Category Archives: Travel

HelpJet: Disaster Evacuation in Style

images.jpeg AIG may sell boutique wildfire insurance, but that’s nothing on HelpJet:
The new service from West Palm Beach-based Galaxy Aviation guarantees its well-heeled members a seat on a chartered jet out of the hurricane zone, reserves five-star hotel rooms and limousine transfers and rolls out a red carpet — literally.

“We call it evacuation in style,” said Brian Rems, who came up with the HelpJet concept.

Hurricane Victims Can Evacuate in Style, By MATT SEDENSKY, Associated Press Writer Saturday, September 16, 2006

Naomi Klein points out the flip side:
For the people left behind, there is a different kind of privatized solution. In 2006, the Red Cross signed a new disaster-reponse partnership with Wal-Mart. “It’s all going to be private enterprise before it’s over,” said Billy Wagner, chief of emergency management for the Florida Keys. “They’ve got the expertise. They’ve got the resources.” He was speaking at the National Hurricane Conference in Orlando, Florida, a fast-growing annual trade show for the companies selling everything that might come in handy during the next disaster.

Disaster Capitalism: The new economy of catastrophe, By Naomi Klein, Harper’s Magazine, September 8, 2007

So what are we looking at here? Clever entrepeneurs seeing a market need and filling it? Or the calculated privatization of every government function (Klein)? More to the point, is it good risk management?

Oh, and is there really money in it? currently is all about Galaxy Aviation, and doesn’t say Help Jet anywhere, nor does it mention the kinds of services Help Jet was selling. (I’m pretty sure that’s the right URL, since Google still shows old initial text for about.html as “Not any more with Help Jet, the world’s first hurricane escape plan that turns a hurricane evacuation into a jet-setter vacation. Here’s how Help Jet works. …”) Meanwhile, AIG has been known to start a line of insurance just to see if it will sell.


Fear of Flying and Fear of Terrorism

fearofflying.gif Here’s a good way to think about it:

…jet travel is safe enough that when someone suffers form fear of flying, he is asked to seek treatment. Flight attendants don’t grab the microphone and say, "We have someone on board who is afraid to fly. This means we are all in great danger." Yet in regard to terrorism, the most frightened voters are being allowed to dictate security policy. Unless you are personally anxious, you are considered unrealistic in the face of the terrorist threat, and politicians feel forced to be "strong on security," meaning that they must appeal to fear rather than to courage, patience, and trust. Therefore, it is up to each individual to nurture those qualities at home and spread their influence to others. Security is a quality of consciousness and always has been. Now is the time when personal security needs to come forward to counter mass insecurity.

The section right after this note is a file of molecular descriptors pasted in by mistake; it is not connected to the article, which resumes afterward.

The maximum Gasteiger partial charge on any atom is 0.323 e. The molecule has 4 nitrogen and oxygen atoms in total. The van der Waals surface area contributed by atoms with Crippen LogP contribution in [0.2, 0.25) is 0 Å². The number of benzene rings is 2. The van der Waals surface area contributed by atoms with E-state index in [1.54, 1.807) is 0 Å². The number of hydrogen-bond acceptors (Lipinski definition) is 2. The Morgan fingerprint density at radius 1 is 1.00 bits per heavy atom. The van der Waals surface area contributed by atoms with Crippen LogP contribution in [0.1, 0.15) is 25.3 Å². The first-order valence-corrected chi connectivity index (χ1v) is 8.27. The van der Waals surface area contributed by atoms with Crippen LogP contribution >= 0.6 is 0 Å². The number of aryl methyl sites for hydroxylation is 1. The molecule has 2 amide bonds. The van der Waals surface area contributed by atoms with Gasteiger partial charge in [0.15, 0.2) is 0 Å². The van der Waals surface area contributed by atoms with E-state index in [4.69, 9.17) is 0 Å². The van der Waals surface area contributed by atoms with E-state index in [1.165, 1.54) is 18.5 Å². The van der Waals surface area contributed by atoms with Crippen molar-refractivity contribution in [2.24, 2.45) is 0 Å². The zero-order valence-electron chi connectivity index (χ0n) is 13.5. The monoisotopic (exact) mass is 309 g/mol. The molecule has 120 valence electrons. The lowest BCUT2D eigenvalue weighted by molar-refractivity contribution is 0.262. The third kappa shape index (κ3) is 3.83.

How to Feel Safe and Secure (Part 2), Deepak Chopra, Huffington Post, September 28, 2007 | 03:21 PM (EST)

Or, as Bruce Schneier keeps saying, "refuse to be terrorized."


Passport Friction

Ben Hyde has an interesting bunch of thoughts about verification friction:
We recently got new passports, a project that was at least a dozen times more expensive and tedious than doing my taxes. I once had a web product that failed big-time. A major contributor to that failure was tedium of getting new users through the sign-up process. Each screen they had to step triggered the lost of 10 to 20% of the users. Reducing the friction of that process was key to survival. It is a thousand times easier to get a cell phone or a credit card than it is to get a passport or a learner’s permit. That wasn’t the case two decades ago.

Friction, by Ben Hyde, Ascription is an Anathema to any Enthusiasm, 10 May 2007

He mentions some cases where friction may actually be socially useful, as in making it harder to get liquor and easier to get condoms, or some automobile traffic engineering. Then he gets to the especially interesting part. Continue reading

Highways or parking lots?

All highways going north from Houston as Hurricane Rita approaches currently look more like parking lots than highways, in Houston traffic cameras.

Would it be a good idea to include in an evacuation plan that inbound sides of highways will be converted to outbound during the evacuation?

At least everyone does seem to be evacuating a day in advance.